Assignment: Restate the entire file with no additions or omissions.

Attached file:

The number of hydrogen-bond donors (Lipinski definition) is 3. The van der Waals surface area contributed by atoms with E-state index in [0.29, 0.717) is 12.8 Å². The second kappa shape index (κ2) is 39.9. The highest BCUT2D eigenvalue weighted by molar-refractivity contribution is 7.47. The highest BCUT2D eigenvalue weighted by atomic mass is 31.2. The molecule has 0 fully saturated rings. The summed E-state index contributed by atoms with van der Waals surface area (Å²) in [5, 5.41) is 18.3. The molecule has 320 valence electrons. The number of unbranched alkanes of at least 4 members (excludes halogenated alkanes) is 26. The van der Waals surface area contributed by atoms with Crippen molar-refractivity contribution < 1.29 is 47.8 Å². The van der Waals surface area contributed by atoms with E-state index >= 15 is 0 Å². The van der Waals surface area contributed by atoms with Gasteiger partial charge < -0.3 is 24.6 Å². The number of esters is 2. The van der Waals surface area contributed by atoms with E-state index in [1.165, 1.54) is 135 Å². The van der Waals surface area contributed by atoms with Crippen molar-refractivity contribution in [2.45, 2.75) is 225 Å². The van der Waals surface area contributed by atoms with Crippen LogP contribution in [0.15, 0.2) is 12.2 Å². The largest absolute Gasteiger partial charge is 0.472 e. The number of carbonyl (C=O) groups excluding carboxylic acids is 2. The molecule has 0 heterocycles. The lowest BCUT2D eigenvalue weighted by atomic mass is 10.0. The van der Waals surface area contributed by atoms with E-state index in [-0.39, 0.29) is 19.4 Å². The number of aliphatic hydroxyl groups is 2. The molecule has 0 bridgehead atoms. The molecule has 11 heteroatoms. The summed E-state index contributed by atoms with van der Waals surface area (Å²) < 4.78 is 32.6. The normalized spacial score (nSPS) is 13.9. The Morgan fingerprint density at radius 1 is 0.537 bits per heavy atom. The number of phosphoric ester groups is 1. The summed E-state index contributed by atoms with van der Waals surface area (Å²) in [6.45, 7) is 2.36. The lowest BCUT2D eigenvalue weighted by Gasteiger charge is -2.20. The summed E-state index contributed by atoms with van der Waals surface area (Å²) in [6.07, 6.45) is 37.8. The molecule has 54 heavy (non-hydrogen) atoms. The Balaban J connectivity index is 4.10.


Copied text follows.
The number of hydrogen-bond donors (Lipinski definition) is 3. The van der Waals surface area contributed by atoms with E-state index in [0.29, 0.717) is 12.8 Å². The second kappa shape index (κ2) is 39.9. The highest BCUT2D eigenvalue weighted by molar-refractivity contribution is 7.47. The highest BCUT2D eigenvalue weighted by atomic mass is 31.2. The molecule has 0 fully saturated rings. The summed E-state index contributed by atoms with van der Waals surface area (Å²) in [5, 5.41) is 18.3. The molecule has 320 valence electrons. The number of unbranched alkanes of at least 4 members (excludes halogenated alkanes) is 26. The van der Waals surface area contributed by atoms with Crippen molar-refractivity contribution < 1.29 is 47.8 Å². The van der Waals surface area contributed by atoms with E-state index >= 15 is 0 Å². The van der Waals surface area contributed by atoms with Gasteiger partial charge < -0.3 is 24.6 Å². The number of esters is 2. The van der Waals surface area contributed by atoms with E-state index in [1.165, 1.54) is 135 Å². The van der Waals surface area contributed by atoms with Crippen molar-refractivity contribution in [2.45, 2.75) is 225 Å². The van der Waals surface area contributed by atoms with Crippen LogP contribution in [0.15, 0.2) is 12.2 Å². The largest absolute Gasteiger partial charge is 0.472 e. The number of carbonyl (C=O) groups excluding carboxylic acids is 2. The molecule has 0 heterocycles. The lowest BCUT2D eigenvalue weighted by atomic mass is 10.0. The van der Waals surface area contributed by atoms with E-state index in [-0.39, 0.29) is 19.4 Å². The number of aliphatic hydroxyl groups is 2. The molecule has 0 bridgehead atoms. The molecule has 11 heteroatoms. The summed E-state index contributed by atoms with van der Waals surface area (Å²) < 4.78 is 32.6. The normalized spacial score (nSPS) is 13.9. The Morgan fingerprint density at radius 1 is 0.537 bits per heavy atom. The number of phosphoric ester groups is 1. The summed E-state index contributed by atoms with van der Waals surface area (Å²) in [6.45, 7) is 2.36. The lowest BCUT2D eigenvalue weighted by Gasteiger charge is -2.20. The summed E-state index contributed by atoms with van der Waals surface area (Å²) in [6.07, 6.45) is 37.8. The molecule has 54 heavy (non-hydrogen) atoms. The Balaban J connectivity index is 4.10.